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7 Things You Don't Know About Your Customers, But Should

7 Things You Don't Know About Your Customers, But Should

September 28, 2017

I'm going to make a bet.

You’ve done your homework. You’ve paid your dues and attended Marketing 101 (or something of that nature). You have a decent understanding of your ideal prospect, your Hungry Fish. You roughly know their age, income level, position in their organization, role in the purchase decision, where they live or work, and most importantly, their psychographics- what makes them tick.

But here’s the big mistake that MOST business owners make (and I’ll bet it’s one you’re making too…) It might seem like a subtle one at first, but it can make all of the difference to your bottom line.

Ready?

Most business owners spend lots (and lots!) of time analyzing their prospects, but forget all about these folks once they become customers.

What’s the difference between the two?

Well, it’s the difference between making a sale and keeping a sale. It’s the difference between a one-time engagement and an ongoing revenue stream including cross-selling and upselling. It’s the difference between short-term thinking and long-term thinking. It’s the difference between being a salesperson and a businessperson who’s building an asset.

So we asked one of our top Brand Launcher Marketing Mentors, Ivana Taylor to shed some light on the top things you don’t know about your customers, but should.

[Discover the 2 reasons why most business owners resist asking these questions.]

Check the 7 Things You Don’t Know About Your Customer, But Should:

1. What is the actual application of your product or service?

At least once a year, check in with your customers and find out how they are actually using your product or service. Think Arm and Hammer baking soda and the thousands of new uses that people are discovering for that product and how bicarbonate of soda — a commodity has been packaged and re-packaged profitably.

 

2. Why are they buying at that time?

This question will open up new emotional benefits that you may not have considered. Finding out what trips their trigger about your product or service can help you define new offerings and set better, more profitable prices. Don’t just stop with the most obvious answers, look for what’s underneath their answer. Channel your inner 5-year-old and keep asking “Why?”. For example, what’s important to you when you are purchasing a cup of coffee? Someone might say that it’s important that it smells good -- and you ask “why” is that important to you. The answers will give you a deeper insight into the desires your customers have that they look to YOU to fulfill on.

 

3. What’s your customer’s story?

Take a moment to find out your customer’s story. Ask them about the defining moments in their business or their life. What are their goals and how can you help them? Get your customers to talk about the problem that they are trying to solve, what alternatives they’ve explored to solve this problem and the advantages and disadvantages they’ve experienced as a result. Get to the heart of what your customers value and believe about your type of product or service and where those beliefs come from.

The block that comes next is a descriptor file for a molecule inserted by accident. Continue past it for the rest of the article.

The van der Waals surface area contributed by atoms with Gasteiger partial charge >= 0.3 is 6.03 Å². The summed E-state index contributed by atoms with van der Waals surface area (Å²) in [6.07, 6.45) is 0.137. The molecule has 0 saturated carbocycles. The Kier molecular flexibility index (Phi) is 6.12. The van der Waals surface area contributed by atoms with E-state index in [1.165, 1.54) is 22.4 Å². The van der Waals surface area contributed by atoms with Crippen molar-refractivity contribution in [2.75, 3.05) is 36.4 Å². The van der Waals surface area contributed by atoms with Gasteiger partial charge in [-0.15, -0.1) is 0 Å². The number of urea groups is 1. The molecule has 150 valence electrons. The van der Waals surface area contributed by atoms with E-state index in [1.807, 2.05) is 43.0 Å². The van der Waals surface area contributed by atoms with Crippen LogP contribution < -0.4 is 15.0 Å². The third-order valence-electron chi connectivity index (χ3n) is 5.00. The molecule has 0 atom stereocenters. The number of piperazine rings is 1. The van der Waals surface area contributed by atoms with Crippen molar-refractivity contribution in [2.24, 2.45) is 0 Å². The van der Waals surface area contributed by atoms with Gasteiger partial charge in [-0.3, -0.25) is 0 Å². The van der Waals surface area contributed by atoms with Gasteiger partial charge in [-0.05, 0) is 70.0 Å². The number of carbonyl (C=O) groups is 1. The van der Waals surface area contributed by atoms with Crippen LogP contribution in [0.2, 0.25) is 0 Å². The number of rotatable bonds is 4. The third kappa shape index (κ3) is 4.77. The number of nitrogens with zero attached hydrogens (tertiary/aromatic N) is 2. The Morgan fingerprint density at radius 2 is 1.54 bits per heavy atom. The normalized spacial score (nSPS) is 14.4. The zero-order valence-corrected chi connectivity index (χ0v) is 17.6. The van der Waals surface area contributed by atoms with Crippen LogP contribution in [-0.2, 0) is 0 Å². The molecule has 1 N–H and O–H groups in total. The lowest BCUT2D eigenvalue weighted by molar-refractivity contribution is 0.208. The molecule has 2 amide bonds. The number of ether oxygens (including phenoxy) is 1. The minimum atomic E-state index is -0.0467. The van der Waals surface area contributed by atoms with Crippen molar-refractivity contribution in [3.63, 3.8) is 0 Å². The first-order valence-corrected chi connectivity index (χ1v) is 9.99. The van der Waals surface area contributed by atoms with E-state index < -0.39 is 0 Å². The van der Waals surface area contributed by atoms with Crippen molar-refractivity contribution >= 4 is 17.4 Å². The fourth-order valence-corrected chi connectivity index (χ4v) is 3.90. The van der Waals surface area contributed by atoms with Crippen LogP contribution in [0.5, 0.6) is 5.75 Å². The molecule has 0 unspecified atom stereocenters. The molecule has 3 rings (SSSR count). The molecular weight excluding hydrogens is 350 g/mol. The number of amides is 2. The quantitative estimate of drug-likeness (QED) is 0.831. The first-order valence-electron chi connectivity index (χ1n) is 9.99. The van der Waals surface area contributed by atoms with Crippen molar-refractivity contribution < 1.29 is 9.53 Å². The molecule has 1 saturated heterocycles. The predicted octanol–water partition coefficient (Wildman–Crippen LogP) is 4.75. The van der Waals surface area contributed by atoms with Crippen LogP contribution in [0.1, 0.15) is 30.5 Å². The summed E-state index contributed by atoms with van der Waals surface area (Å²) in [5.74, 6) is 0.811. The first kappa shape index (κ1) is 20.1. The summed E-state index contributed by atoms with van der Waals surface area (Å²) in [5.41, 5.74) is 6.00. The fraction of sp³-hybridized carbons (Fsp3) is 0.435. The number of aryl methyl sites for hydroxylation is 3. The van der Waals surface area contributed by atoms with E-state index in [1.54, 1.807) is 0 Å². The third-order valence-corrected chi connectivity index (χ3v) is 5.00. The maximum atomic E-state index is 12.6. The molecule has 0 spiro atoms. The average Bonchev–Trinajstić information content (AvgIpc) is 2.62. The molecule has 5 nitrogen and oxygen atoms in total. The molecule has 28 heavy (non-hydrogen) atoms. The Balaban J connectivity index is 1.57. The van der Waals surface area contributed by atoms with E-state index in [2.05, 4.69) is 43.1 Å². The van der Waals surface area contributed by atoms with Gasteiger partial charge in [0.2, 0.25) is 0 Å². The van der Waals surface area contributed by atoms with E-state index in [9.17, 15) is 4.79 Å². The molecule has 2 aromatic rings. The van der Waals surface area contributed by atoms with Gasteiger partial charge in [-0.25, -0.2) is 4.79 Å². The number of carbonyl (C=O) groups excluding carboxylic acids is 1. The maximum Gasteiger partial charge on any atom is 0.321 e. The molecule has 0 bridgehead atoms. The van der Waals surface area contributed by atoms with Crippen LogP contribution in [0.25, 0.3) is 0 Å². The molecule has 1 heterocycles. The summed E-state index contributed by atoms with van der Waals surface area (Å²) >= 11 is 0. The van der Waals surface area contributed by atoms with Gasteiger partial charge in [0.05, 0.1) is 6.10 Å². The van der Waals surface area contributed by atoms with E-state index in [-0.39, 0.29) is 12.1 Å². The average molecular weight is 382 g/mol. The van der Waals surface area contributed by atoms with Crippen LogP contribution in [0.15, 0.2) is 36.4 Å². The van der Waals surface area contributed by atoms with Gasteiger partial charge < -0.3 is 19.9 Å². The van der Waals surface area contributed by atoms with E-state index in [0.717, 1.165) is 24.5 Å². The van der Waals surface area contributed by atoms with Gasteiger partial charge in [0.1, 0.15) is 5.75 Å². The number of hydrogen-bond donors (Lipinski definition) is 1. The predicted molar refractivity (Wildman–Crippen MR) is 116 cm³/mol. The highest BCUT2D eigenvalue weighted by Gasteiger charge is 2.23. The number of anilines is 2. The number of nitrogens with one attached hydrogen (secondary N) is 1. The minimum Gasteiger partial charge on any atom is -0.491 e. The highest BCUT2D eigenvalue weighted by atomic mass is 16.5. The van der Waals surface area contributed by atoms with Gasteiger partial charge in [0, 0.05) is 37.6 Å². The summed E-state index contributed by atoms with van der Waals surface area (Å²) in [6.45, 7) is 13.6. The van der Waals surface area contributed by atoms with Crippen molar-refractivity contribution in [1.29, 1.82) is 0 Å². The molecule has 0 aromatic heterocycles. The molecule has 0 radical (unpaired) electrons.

These are the kinds of conversations that will show your customers that you care and that you are making an effort to understand them in a powerful way.

 

4. Who are their customers?

Everyone has customers -- even consumers. If your customer is a homeowner, then their customers are their family. If your customer is a business owner, their customers might be their employees. If you understand who their customers are, you’ll get a clearer picture of future products or services that you can offer them.

When you go that extra mile and understand the indirect beneficiaries of your product or service, you’ll gain new insights that can set you miles ahead of your competition.

 

5. What are some of the insane requests their customers have?

Their customers may have requests that your customer can’t meet, but maybe you can. This would make you a vendor for keeps. Imagine the fun you could have with this information! You can use this information as blog content that not only makes your audience smile, but features your ability to come through in a pinch.

Check out Farmers Insurance and their “We know a thing or two because we’ve seen a thing or two” series of commercials. This one is called “Swan Drive”.

 

6. What’s stopping them from buying more stuff from you?

Sometimes you just have to ask the obvious question. Often your customers don’t know or understand all the different products and services that you offer. Use this as an opportunity to help them simplify their purchasing.

 

7. In what ways can you forge a closer relationship?

If you already have a good relationship, why not ask for a closer relationship? Are there opportunities for co-branding or partnering that would help both of your organizations penetrate a difficult market?

 

Asking these questions, and more importantly, listening deeply to the answers can open up a world of possibilities.

[Discover the 2 reasons why most business owners resist asking these questions.]

 

Taking you from where you are to where you want to be,

Jon